It is a dark and stormy night. You are driving home late from a show when you happen upon an accident. A gust of wind has blown a horsefloat over and it is lying on its side half on the road. What do you do? How can the horses be removed from the trailer safely?
Instead of standing there dumbstruck like everyone else at the scene and waiting until the emergency services arrive, there are steps that can be taken to ensure safety for all parties and survival of the horses. Save Your Horse gives you the steps to work through in many emergency situations, not just transportation disasters.
For example, when a horse is unable to be removed from a float or trailer in the normal way, someone needs to know the right way to put on a strap to pull him out and what sort of a mat will need to be placed under him. Chances are the rescue personnel (fire, police) know next to nothing about horses and other large animals. There is a picture in the book of a horse who was pulled out of a float, by the tail with a tractor. The tail was pulled out of its body, and the horse later died.
This book contains information that may save lives – rescuers and animals. If you, the horse owner, know what to expect of rescue personnel in an emergency you will be able to ensure the safety of your horse and the people around him. Nobody wants to see a horse injured badly (for example a broken leg) during a rescue operation.
Save Your Horse – A Horse Owner’s Guide to Large Animal Rescue
by Michelle Staples
Red Jeans Ink; Soft Cover, 160pp, RRP $US24.95
ISBN: 0978568508. Available from Red Jeans Ink.
Horses (and cattle) are large, heavy animals. When they are in an unfamiliar or scary situation they can panic, and flailing hooves (and the head) are extremely dangerous. Again, there are steps to take to ensure safety for all parties.
There are drawings and photographs throughout (the filly pictured on the cover, Aerial, takes part in rescue training demonstrations and allows herself to be floated in water, laid down, rolled over, and lifted with a crane – all without sedation.)
As well as covering floating accidents, extrication from holes, swamps, and steep slopes are also covered. You may be interested to know there are really only two styles of slings that can be used with a helicopter.
An extremely useful section is the horse trailer safety section; pros and cons of ramps and step-ups, straight and slant loaders, and more; how to tow safely, and essential items to have with you.
Can you make an emergency rope halter? What about making a decent knot?
There’s also a comprehensive section on horse handling – leading, tying up, communication, catching, how to get a downed horse on its feet, and how to keep one on the ground. Some basic first aid is covered – how to spot head injuries and shock, treating hypothermia and heatstroke, and the signs of dehydration.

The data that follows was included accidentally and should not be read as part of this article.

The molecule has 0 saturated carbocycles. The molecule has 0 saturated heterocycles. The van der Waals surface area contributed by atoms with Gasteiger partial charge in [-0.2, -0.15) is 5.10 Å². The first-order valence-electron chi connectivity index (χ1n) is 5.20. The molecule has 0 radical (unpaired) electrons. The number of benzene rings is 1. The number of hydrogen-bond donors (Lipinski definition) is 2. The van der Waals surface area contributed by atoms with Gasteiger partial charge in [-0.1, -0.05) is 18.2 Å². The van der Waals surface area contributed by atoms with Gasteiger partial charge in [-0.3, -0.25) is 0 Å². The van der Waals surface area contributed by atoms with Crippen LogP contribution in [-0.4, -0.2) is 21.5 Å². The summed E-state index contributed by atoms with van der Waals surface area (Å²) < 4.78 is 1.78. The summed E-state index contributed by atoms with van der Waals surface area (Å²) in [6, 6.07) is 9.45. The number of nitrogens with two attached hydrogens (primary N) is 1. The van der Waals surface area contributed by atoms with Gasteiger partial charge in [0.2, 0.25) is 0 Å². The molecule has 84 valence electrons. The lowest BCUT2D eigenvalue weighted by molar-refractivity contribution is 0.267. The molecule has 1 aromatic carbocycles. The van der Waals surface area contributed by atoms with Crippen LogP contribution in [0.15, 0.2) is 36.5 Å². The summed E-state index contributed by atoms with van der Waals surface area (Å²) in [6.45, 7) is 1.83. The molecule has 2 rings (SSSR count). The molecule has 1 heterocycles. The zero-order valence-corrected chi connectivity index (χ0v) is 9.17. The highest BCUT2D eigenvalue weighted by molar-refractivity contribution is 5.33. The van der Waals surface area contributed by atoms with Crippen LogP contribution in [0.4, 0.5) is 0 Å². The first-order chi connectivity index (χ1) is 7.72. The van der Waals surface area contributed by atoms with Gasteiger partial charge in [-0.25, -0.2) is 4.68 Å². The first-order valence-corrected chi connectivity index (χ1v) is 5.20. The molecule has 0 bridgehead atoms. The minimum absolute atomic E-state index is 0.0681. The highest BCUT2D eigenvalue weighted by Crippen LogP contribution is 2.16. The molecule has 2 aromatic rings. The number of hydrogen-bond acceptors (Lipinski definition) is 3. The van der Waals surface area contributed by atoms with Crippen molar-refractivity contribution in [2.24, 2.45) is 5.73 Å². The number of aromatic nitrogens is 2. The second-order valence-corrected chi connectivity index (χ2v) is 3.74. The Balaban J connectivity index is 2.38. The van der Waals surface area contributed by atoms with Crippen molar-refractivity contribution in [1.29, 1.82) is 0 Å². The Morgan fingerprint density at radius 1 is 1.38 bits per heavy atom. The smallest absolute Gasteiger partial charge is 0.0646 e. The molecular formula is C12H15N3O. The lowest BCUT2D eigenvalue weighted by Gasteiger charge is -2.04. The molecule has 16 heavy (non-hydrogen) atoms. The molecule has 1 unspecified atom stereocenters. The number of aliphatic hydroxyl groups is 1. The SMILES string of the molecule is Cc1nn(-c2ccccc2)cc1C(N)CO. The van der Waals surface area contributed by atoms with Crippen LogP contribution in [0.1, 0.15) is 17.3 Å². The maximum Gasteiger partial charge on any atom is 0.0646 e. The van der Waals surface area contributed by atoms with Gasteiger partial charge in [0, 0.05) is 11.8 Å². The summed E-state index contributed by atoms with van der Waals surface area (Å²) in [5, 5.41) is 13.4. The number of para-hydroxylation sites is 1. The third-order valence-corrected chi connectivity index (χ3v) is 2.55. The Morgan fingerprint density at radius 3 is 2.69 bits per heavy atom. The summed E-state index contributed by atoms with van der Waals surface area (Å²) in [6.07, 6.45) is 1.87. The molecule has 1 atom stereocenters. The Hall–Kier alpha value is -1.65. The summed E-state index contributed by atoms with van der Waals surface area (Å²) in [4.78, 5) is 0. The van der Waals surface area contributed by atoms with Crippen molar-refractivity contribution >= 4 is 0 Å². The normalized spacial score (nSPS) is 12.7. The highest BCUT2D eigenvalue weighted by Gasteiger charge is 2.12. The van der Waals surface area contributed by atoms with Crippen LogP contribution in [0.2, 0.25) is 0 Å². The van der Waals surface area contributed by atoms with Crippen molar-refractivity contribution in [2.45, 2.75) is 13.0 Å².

This is an absolute must-read both for those involved in the rescue services, and for horse owners.
After a lifetime of studying OPH – Other People’s Horses – Michelle got her first horse in 1990. “Austin the Wonder Horse” – an Arabian breeding farm reject – launched her into the horse rescue field. Austin was followed by Sara, his sister, then Chief. Austin and Sara and a string of other “rejects” went on to new “forever homes” but Chief, now age 33, still lives with Michelle and her husband, Michael.
“Our horses are “pasture potatoes”, producing manure for the neighborhood gardens, as well as our own,” says Michelle with a smile.
Upon retiring in 1999, Michelle narrowed her field of rescue to Standardbreds (harness racing horses) and is still active in rescue.
To satisfy a love of learning and an interest in medicine, Michelle became an EMT (Emergency Medical Technician) and a CPR instructor, as well as becoming involved in disaster preparedness in her community. This led to becoming a HAM Radio Operator, a CERT (Community Emergency Response Team) instructor, and to developing an Advanced CERT Workshop, a Pet First Aid class, and an Animal Disaster Plan for her county.
Michelle lives in the redwoods on the north coast of California with her husband, Michael, dog Jet (rescued Airedale), cats Rusty (rescued) and Suki (homegrown), a herd of chickens and three horses – Chief and two rescued Standardbreds, Hunter and Rory.
First published on Horsetalk.co.nz on December 22, 2006.